2011 is off and running: Sexism, Comparisons & Nudity

We’re off and running in 2011 and it doesn’t take long for some interesting items to pop up related to sports and gender.

1. A great example that sexism is alive and well lies in the firing of ESPN announcer Ron Franklin after he made a derogatory remark (i.e., “sweet baby”) to sideline reporter Jeannine Edwards in a meeting before the Fiesta Bowl. YEAH ESPN for doing the right thing.

2. The “apples to oranges” comparison between male and females athletes is also alive and well and is being perpetuated by both men and women. This was recently evident in the non-stop comparisons between the UConn vs. UCLA basketball streaks (note: many of my predictions about the coverage of UConn streak were fulfilled), and was taken to a new level by this sports blogger who is also misinformed about the target audience and purpose of espnW (note to said sports blogger: espnW does not just cover women’s sports, it is targeted toward the female sport fan). The problem with comparisons is that women’s sport and female athletes will always come out as “lesser than.” Can’t female athletes be appreciated and not constantly compared to their male colleagues?

Screen shot of New Balance homepage Jan 10, 2011

3. It appears that the trend of featuring naked/nude female athletes in the sport media or to sell a product is all the rage. Examples of this trend can be found in ESPN The Magazine: Body Issue, Sports Illustrated, and the most recent example a colleague sent me (see picture). This is a screen shot of the New Balance homepage. How is this picture related to selling shoes? Does New Balance want to be lumped into the “sex sells” and exploiting females athletes to sell products category? Nude female athletes is a new twist on an old pattern of female athletes being portrayed “out of uniform”...literally. And for those who are going to call me a prude and outdated feminist, go right ahead. It won’t stop me from continuing to point out that portraying female athletes in this manner does NOT honor their athleticism or promote women’s sport, but marginalizes female athletes and possibly perpetuates sexism and the constant comparison I mentioned above. Can you really take a female athlete seriously as an ATHLETE when she is portrayed naked? I would argue this NB ad sells sex, not sport shoes. Disagree as you will, but I challenge you to prove me wrong that proportionately female athletes are not portrayed “out of their uniforms” more often than male athletes.

Happy 2011!

4 Replies to “2011 is off and running: Sexism, Comparisons & Nudity”

  1. You rock. I’m glad Volkman turned me on to your blog.

    I do want to comment on #3, though. Personally, I have no problem with the naked body; it’s a natural state of being. The image on the New Balance page is beautiful, and I don’t find it offensive at all. Thumbs up for artfully done nudity. What irritates me is the scantily clad, trampy, sex object images that are typically used. In this case, NB is selling beauty, not sex.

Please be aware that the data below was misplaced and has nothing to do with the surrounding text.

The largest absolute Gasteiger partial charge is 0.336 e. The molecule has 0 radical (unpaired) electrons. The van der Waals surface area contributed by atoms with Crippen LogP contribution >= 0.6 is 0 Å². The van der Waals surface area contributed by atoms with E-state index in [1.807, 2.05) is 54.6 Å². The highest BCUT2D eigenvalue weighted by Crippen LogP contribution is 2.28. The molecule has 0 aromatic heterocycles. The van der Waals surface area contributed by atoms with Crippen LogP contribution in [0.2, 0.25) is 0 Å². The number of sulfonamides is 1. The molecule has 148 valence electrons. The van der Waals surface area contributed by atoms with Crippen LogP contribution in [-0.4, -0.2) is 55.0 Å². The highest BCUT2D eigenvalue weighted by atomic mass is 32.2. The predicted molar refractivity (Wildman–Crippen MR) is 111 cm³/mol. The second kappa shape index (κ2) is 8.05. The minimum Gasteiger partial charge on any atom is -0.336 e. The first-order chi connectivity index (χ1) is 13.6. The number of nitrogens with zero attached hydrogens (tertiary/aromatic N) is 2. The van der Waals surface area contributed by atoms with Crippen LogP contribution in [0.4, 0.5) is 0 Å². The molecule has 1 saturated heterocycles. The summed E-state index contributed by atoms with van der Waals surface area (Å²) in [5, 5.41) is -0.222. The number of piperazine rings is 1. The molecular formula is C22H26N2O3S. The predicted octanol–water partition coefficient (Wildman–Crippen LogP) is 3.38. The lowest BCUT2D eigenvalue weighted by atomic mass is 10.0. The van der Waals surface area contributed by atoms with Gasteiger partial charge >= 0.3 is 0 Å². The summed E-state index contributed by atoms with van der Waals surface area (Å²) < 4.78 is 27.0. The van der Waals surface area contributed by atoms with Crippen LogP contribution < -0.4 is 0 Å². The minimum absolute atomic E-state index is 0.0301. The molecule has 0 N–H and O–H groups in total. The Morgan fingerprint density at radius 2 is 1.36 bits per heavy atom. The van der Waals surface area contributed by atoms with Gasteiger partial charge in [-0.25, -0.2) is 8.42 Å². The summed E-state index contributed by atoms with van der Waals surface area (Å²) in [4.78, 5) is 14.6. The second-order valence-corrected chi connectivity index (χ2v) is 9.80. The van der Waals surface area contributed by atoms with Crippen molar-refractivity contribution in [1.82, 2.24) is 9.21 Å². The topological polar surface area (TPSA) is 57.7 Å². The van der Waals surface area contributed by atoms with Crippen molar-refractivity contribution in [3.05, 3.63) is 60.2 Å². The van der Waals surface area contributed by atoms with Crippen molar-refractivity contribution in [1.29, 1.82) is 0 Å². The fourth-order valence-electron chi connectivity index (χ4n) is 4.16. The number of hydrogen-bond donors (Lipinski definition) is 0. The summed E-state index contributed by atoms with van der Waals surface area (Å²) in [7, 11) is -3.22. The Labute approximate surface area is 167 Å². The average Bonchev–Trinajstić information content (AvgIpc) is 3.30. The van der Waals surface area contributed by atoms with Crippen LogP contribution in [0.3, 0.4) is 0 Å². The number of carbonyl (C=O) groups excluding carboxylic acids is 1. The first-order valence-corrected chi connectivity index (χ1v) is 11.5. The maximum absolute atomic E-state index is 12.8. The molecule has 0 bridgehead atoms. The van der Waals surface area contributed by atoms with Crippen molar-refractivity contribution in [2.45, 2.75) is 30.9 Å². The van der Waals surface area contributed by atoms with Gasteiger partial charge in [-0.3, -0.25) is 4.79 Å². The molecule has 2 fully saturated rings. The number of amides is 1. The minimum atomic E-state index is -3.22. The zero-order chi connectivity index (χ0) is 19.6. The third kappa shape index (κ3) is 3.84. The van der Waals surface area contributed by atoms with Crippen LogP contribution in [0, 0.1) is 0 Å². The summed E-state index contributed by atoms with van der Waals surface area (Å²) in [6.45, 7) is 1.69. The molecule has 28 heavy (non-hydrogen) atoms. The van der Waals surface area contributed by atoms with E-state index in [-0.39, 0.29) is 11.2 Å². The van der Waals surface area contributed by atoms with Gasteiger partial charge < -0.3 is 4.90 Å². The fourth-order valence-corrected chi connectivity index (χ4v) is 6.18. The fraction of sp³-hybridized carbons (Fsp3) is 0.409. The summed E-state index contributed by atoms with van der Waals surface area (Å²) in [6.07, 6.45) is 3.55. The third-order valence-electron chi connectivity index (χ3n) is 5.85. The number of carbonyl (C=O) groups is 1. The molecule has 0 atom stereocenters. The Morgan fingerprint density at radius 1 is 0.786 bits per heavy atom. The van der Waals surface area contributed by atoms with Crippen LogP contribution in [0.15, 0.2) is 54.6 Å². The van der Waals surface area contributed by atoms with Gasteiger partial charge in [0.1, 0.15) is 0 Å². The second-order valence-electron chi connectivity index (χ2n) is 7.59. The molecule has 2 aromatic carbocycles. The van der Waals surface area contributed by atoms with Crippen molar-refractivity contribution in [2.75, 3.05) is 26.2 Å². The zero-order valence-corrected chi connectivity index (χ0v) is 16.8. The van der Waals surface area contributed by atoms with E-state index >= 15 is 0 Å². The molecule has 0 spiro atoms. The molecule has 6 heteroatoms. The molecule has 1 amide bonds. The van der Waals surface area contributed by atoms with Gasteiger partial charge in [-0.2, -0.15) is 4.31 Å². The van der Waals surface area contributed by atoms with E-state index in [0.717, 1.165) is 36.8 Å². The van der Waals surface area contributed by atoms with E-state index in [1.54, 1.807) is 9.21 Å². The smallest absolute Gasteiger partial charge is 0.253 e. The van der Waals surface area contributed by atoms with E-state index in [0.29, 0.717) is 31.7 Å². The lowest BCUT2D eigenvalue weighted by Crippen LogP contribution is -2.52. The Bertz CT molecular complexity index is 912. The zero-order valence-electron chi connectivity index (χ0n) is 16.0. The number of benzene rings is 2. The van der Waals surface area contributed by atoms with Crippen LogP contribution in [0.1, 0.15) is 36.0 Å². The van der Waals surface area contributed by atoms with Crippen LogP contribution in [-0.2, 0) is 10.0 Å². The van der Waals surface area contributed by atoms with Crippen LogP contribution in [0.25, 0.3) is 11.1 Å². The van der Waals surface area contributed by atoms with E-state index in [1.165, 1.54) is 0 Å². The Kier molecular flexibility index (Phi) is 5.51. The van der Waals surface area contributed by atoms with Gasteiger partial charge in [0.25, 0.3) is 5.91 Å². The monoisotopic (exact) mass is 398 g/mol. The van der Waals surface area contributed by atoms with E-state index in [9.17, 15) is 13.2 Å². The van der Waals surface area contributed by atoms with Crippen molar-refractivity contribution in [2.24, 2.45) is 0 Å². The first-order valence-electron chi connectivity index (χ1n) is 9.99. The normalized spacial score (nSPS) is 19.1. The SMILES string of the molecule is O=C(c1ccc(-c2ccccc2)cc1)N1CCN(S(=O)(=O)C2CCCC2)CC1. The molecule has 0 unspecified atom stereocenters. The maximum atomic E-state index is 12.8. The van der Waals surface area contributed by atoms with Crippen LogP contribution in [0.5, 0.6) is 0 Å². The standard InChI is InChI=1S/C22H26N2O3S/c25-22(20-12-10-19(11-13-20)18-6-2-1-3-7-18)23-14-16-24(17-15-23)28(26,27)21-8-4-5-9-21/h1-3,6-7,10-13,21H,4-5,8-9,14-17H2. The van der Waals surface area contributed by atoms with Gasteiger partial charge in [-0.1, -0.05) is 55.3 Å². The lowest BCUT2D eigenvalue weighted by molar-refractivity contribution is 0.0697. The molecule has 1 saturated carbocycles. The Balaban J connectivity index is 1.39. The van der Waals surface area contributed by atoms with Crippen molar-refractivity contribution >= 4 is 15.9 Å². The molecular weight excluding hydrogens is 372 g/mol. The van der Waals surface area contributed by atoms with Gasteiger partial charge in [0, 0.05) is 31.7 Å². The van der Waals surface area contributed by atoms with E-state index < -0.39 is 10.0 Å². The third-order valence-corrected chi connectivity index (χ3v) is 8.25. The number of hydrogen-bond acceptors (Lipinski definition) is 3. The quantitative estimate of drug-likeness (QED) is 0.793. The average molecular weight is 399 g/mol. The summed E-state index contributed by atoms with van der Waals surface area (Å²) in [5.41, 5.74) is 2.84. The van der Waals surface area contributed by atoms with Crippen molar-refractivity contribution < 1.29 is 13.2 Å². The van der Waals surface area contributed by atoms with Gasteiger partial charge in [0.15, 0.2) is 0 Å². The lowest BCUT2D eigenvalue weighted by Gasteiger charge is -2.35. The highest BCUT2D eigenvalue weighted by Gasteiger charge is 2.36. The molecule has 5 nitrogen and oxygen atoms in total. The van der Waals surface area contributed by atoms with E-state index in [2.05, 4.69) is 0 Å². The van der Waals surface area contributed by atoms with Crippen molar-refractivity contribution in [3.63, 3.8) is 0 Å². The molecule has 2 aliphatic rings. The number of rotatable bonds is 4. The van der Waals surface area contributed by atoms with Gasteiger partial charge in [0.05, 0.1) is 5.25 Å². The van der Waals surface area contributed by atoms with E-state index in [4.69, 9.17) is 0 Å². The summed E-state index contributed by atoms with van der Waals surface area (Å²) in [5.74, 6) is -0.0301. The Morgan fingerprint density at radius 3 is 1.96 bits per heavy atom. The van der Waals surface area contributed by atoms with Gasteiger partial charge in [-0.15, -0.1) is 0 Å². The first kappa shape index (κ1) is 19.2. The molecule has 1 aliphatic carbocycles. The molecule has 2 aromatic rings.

They could balance out the male and female nudity, though. A man in an identical pose would make an equally impressive image.


  2. I feel along the same lines as Kim – the human body is an amazing thing, and for serious athletes who are able to manipulate it and train it with such precision, I am in awe of the beauty of that. Likewise agreed that a male athlete in the same position would have been equally impressing.

    However… I definitely look at that NB add as in a different class than many of the other cover shoos or ads your referencing. I’ve seen cover photos of women IN clothes (for some reason Danica Patrick’s cover stands out to me) that look less tasteful, less to the point of the FEMALE ATHLETE than this one.


  3. Ref 3 as well – it’s a difficult thing. When you’re that fit and healthy you want to show off too, it’s not all about exploitation. What gets me is that for whatever reason it’s usually (not always) the women athletes who get portrayed in this way. Is that the male athletes don’t want to be seen that way or is that as consumers we wouldn’t react in the same positive manner as we do to a woman’s body?
    Men’s Health mag is one of the few I can think of who use the male form to promote and sell their product, GQ etc usually (not always) use clothed-males. But women’s magazines like the Shape cover referred to above ( at least I think you are talking about Danica Patrick on Shape?) don’t seem to think it’s at all problematic to use semi-dressed women. As long as we vote with our dollar, nothing is going to change.
    And to return to my first point, I wouldn’t want to go back to a time when the female body was seen as shameful – posting from Ireland where we have a long history of denigrating the female shape – and would prefer to just see a balance or use of nudity when it’s appropriate not simply sexual.


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